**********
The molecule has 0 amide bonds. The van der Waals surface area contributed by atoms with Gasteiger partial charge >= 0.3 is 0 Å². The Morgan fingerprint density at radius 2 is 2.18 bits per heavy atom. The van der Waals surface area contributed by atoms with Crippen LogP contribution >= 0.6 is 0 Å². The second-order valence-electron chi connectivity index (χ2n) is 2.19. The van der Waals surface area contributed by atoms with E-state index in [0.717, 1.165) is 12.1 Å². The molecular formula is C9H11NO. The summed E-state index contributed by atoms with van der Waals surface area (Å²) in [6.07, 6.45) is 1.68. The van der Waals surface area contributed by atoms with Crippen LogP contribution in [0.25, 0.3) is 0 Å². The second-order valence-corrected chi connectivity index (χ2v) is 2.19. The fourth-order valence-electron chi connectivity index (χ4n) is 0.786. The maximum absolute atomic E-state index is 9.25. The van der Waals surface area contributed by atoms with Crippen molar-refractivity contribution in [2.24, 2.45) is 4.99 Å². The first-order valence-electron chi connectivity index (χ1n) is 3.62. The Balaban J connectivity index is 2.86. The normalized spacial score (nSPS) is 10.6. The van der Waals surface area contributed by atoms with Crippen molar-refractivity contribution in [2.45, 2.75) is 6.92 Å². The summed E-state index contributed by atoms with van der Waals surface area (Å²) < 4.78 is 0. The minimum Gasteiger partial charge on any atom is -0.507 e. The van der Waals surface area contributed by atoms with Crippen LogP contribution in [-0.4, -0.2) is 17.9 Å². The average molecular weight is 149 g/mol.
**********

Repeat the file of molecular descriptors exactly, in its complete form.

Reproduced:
The molecule has 0 amide bonds. The van der Waals surface area contributed by atoms with Gasteiger partial charge >= 0.3 is 0 Å². The Morgan fingerprint density at radius 2 is 2.18 bits per heavy atom. The van der Waals surface area contributed by atoms with Crippen LogP contribution >= 0.6 is 0 Å². The second-order valence-electron chi connectivity index (χ2n) is 2.19. The van der Waals surface area contributed by atoms with E-state index in [0.717, 1.165) is 12.1 Å². The molecular formula is C9H11NO. The summed E-state index contributed by atoms with van der Waals surface area (Å²) in [6.07, 6.45) is 1.68. The van der Waals surface area contributed by atoms with Crippen LogP contribution in [0.25, 0.3) is 0 Å². The second-order valence-corrected chi connectivity index (χ2v) is 2.19. The fourth-order valence-electron chi connectivity index (χ4n) is 0.786. The maximum absolute atomic E-state index is 9.25. The van der Waals surface area contributed by atoms with Crippen molar-refractivity contribution in [2.24, 2.45) is 4.99 Å². The first-order valence-electron chi connectivity index (χ1n) is 3.62. The Balaban J connectivity index is 2.86. The normalized spacial score (nSPS) is 10.6. The van der Waals surface area contributed by atoms with Crippen molar-refractivity contribution in [2.45, 2.75) is 6.92 Å². The summed E-state index contributed by atoms with van der Waals surface area (Å²) < 4.78 is 0. The minimum Gasteiger partial charge on any atom is -0.507 e. The van der Waals surface area contributed by atoms with Crippen LogP contribution in [-0.4, -0.2) is 17.9 Å². The average molecular weight is 149 g/mol.